Briefing Completed in Suspicionless Stops Appeal

Briefing Completed in Suspicionless Stops Appeal

Several months ago the Freedom Center began its appeal in our Suspicionless Stops case, in which we are challenging a state law that allows certain law enforcement officials to randomly stop almost any vehicle and driver, anywhere and at any time along a state highway or interstate, “with or without probable cause” to believe that the vehicle or driver are in violation of any laws.  Today we filed the last of the briefs in this appeal, and we wanted to make them all available for anyone interested in seeing the arguments on either side.

In our opening brief, we pointed out that for more than 45 years the U.S. Supreme Court has emphasized that in order for a law enforcement officer on roving patrol to pull over a driver and their vehicle, the officer must at least have an articulable and reasonable suspicion that the driver or vehicle are in violation of some law.  We also emphasized that the Missouri laws we are challenging are not at all limited to persons who make a living hauling hazardous materials, people, or freight for hire, but rather allow suspicionless stops of almost anyone, even if they are not engaged in the “commercial trucking” industry.

's Brief

The Government’s response brief made virtually no effort to address the arguments we raised, insisting instead that it must be empowered to pull over anyone driving what Missouri has defined as a “commercial motor vehicle.”  Missouri courts have long established that this definition includes every half-ton pickup truck in the state as well as any vehicle (including economy-class or compact-class cars) regularly used for carrying “tangible articles of commerce — whatever is usually bought or sold in trade,” regardless of whether the person driving the vehicle is directly using the vehicle for commercial purposes.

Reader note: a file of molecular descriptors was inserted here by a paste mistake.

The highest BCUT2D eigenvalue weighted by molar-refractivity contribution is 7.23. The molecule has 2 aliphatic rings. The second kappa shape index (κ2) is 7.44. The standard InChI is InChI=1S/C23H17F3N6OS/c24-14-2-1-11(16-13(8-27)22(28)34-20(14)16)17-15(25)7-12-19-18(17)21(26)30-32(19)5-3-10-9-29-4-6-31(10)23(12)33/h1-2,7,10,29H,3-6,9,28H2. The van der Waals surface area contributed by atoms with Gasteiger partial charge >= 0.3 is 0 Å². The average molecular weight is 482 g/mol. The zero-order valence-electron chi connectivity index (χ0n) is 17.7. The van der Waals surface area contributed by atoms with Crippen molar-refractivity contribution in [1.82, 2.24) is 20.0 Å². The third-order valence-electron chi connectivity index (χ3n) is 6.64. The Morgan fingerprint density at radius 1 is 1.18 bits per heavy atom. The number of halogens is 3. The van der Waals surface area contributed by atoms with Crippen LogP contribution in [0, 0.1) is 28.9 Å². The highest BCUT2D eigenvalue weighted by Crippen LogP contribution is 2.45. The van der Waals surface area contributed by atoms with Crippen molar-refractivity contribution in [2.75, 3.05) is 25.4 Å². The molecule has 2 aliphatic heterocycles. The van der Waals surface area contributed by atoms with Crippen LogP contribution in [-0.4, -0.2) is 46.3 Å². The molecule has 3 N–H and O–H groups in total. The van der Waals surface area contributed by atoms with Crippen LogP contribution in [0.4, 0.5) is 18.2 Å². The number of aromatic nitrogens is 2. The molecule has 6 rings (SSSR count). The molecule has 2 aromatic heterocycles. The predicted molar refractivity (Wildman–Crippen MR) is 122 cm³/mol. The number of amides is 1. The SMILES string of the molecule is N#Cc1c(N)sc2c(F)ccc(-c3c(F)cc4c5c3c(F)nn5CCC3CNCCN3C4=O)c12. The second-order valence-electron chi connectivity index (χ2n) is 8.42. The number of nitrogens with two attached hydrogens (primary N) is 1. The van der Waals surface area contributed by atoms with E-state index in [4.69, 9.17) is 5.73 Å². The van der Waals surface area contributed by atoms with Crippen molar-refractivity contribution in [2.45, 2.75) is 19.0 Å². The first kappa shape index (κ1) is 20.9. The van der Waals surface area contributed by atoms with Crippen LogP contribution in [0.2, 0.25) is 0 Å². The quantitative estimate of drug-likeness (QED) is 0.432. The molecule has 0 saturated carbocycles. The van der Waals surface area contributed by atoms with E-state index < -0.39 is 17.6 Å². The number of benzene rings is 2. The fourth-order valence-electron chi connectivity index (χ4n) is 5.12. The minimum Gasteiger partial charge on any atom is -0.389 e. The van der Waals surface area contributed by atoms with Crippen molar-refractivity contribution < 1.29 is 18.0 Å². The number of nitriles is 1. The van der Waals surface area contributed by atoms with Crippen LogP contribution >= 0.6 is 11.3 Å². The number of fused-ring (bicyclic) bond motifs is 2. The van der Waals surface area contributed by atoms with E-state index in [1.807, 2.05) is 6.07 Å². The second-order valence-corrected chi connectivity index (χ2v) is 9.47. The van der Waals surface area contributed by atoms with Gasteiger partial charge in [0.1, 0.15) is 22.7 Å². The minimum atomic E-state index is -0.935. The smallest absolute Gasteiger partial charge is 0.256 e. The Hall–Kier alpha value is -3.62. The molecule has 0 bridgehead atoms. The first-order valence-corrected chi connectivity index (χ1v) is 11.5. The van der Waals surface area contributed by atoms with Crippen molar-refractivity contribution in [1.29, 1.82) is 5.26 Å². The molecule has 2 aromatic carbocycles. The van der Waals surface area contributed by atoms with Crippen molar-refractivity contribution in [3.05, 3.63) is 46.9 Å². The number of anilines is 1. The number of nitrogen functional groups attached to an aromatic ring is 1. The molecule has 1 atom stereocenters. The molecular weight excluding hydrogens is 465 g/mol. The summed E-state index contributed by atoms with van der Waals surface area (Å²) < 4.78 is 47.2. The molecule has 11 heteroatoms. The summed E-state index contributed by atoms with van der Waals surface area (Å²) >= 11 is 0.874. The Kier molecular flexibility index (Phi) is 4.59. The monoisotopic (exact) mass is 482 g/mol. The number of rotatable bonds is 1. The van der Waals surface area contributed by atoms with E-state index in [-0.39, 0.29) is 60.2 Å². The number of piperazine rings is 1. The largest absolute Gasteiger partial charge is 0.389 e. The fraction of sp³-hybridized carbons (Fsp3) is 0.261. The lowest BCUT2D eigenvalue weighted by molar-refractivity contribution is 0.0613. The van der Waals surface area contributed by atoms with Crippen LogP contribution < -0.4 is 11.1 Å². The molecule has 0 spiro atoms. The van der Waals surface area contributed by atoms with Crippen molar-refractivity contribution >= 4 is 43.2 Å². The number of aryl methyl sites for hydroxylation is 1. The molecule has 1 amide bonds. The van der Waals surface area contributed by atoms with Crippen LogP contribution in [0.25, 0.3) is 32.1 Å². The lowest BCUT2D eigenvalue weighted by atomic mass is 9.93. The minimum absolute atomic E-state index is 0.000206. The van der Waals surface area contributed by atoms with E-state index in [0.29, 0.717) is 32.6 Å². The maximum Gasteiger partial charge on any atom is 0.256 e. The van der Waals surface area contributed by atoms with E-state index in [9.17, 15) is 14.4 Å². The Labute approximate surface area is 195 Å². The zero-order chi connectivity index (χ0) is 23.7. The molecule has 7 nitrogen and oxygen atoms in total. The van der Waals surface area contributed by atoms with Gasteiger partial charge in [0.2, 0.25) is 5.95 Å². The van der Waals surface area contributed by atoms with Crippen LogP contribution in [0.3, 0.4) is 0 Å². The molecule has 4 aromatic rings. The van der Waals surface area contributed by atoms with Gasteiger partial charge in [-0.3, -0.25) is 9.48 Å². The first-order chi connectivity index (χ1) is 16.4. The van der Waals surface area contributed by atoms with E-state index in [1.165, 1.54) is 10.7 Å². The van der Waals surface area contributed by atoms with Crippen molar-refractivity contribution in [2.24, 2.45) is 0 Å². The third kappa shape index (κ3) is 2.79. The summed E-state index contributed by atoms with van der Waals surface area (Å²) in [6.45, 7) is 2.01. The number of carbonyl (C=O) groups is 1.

' Brief

In our reply brief, we identified a few obvious errors the Government made in its brief but, more importantly, emphasized the Government’s failure to respond to (or even to acknowledge the existence of) the cases that most resemble our own case, which were all resolved in favor of those citizens who had been subjected to suspicionless stops.

Calzone Reply Brief

UPDATE: The Eighth Circuit has scheduled oral argument in this case for 9:00 a.m. on Thursday, April 6, 2017, in the Southwest Courtroom on the 27th Floor of the federal courthouse in St. Louis. We expect the arguments to last between forty-five minutes and an hour.  All are welcome to attend!

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